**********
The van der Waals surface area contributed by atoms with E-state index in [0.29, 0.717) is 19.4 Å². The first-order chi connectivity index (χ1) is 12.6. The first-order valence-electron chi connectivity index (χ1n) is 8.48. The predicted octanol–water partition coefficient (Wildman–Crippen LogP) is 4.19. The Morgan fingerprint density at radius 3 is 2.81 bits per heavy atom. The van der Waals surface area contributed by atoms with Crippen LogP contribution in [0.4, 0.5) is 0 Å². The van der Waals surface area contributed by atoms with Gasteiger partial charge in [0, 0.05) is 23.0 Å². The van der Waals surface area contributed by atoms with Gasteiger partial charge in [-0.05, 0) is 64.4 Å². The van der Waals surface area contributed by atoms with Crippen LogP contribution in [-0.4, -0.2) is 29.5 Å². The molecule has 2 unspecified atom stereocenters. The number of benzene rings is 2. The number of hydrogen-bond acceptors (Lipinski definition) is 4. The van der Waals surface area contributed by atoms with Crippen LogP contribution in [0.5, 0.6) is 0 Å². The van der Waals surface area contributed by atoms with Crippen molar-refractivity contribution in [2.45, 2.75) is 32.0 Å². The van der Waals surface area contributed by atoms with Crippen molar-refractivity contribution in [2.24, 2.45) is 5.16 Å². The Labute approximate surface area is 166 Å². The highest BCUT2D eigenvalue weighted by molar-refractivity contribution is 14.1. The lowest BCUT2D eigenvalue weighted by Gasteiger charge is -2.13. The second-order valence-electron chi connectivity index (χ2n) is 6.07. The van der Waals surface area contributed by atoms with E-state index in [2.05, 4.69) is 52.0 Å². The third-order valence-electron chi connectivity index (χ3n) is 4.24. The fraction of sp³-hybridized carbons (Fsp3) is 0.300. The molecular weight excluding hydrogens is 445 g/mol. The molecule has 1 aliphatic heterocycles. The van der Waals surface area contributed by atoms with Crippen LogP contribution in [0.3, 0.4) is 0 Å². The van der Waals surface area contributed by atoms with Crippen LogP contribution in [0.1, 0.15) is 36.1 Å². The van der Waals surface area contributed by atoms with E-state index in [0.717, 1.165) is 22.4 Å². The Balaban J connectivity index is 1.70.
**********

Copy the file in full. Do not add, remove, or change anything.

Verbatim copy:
The van der Waals surface area contributed by atoms with E-state index in [0.29, 0.717) is 19.4 Å². The first-order chi connectivity index (χ1) is 12.6. The first-order valence-electron chi connectivity index (χ1n) is 8.48. The predicted octanol–water partition coefficient (Wildman–Crippen LogP) is 4.19. The Morgan fingerprint density at radius 3 is 2.81 bits per heavy atom. The van der Waals surface area contributed by atoms with Crippen LogP contribution in [0.4, 0.5) is 0 Å². The van der Waals surface area contributed by atoms with Gasteiger partial charge in [0, 0.05) is 23.0 Å². The van der Waals surface area contributed by atoms with Gasteiger partial charge in [-0.05, 0) is 64.4 Å². The van der Waals surface area contributed by atoms with Crippen LogP contribution in [-0.4, -0.2) is 29.5 Å². The molecule has 2 unspecified atom stereocenters. The number of benzene rings is 2. The number of hydrogen-bond acceptors (Lipinski definition) is 4. The van der Waals surface area contributed by atoms with Crippen LogP contribution in [0.5, 0.6) is 0 Å². The van der Waals surface area contributed by atoms with Crippen molar-refractivity contribution in [2.45, 2.75) is 32.0 Å². The van der Waals surface area contributed by atoms with Crippen molar-refractivity contribution in [2.24, 2.45) is 5.16 Å². The Labute approximate surface area is 166 Å². The highest BCUT2D eigenvalue weighted by molar-refractivity contribution is 14.1. The lowest BCUT2D eigenvalue weighted by Gasteiger charge is -2.13. The second-order valence-electron chi connectivity index (χ2n) is 6.07. The van der Waals surface area contributed by atoms with E-state index in [2.05, 4.69) is 52.0 Å². The third-order valence-electron chi connectivity index (χ3n) is 4.24. The fraction of sp³-hybridized carbons (Fsp3) is 0.300. The molecular weight excluding hydrogens is 445 g/mol. The molecule has 1 aliphatic heterocycles. The van der Waals surface area contributed by atoms with Crippen LogP contribution in [0.3, 0.4) is 0 Å². The van der Waals surface area contributed by atoms with Crippen LogP contribution in [0.1, 0.15) is 36.1 Å². The van der Waals surface area contributed by atoms with E-state index in [0.717, 1.165) is 22.4 Å². The Balaban J connectivity index is 1.70.